The EE Department is fortunate to have a spherical near field antenna measurement facility, believed to be the only facility of its kind in a UK university. This was supplied by MI Technologies, Atlanta, an offshoot of Scientific Atlanta, and is used to measure the radiation pattern of antennas in order to determine their gain, directionality and other key properties. This type of instrument has many applications including radio communications and radar.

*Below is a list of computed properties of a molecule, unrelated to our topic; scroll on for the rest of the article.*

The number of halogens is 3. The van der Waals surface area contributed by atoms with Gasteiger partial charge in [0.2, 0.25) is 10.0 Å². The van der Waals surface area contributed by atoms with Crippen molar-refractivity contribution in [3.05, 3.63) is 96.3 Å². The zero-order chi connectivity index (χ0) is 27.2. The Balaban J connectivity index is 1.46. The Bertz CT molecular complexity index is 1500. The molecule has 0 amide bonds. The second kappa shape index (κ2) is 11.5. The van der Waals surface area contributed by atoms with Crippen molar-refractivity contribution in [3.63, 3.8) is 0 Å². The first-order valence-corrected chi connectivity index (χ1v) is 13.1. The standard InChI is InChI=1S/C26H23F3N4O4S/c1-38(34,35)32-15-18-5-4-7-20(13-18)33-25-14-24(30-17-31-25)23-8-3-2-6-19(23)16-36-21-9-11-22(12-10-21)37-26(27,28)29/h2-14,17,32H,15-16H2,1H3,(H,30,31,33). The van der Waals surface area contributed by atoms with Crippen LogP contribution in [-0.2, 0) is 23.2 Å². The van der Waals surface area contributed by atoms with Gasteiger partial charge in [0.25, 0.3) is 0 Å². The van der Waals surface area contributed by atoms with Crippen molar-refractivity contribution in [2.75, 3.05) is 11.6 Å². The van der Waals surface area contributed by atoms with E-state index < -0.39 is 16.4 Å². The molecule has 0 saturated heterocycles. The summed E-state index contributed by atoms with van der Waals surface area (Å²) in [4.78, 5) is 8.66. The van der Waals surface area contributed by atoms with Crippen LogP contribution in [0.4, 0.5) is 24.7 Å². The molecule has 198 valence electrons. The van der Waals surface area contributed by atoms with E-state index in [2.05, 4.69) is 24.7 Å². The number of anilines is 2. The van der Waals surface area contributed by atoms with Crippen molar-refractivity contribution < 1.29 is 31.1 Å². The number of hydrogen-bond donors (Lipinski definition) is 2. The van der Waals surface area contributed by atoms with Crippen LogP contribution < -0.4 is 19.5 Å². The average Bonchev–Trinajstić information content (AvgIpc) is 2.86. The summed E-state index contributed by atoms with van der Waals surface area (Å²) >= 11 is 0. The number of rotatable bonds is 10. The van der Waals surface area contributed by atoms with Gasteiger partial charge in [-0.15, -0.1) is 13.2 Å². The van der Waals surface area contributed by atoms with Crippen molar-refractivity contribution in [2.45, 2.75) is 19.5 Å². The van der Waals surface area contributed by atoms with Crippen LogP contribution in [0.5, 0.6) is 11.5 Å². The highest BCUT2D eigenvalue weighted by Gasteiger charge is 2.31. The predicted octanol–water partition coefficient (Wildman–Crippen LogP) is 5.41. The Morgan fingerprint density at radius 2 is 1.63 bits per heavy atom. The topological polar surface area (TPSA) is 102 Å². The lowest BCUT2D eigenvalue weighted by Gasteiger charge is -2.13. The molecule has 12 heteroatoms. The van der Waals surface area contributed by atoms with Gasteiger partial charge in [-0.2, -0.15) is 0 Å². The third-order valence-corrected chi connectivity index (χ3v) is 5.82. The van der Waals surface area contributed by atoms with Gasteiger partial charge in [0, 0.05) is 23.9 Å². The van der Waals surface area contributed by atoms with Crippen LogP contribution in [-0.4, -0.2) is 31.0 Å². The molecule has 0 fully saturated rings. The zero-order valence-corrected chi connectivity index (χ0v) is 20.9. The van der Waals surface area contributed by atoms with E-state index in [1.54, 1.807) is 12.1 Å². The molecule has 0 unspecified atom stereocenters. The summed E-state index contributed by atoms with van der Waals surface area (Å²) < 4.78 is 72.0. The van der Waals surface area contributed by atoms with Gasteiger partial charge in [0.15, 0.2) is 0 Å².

The instrument operates using a spherical near field scanning technique in which measurements are made by scanning antennas over a complete spherical surface and then using a mathematical transform to calculate the expected behaviour at a large distance from the antenna, the so-called far-field. This allows considerable versatility in the measurement of a wide range of antenna types in a small space, and is a facility that is usually only available in industry. Antennas of up to 1 m in length and 60 kg in weight may be measured over a 2 to 40 GHz range. A screened room is used in order to reduce interference from external signals, in which 100 dB of suppression, to 40 GHz, is achieved. The room is lined with absorbing material (RAM) to reduce reflections that would otherwise result in pattern measurement errors.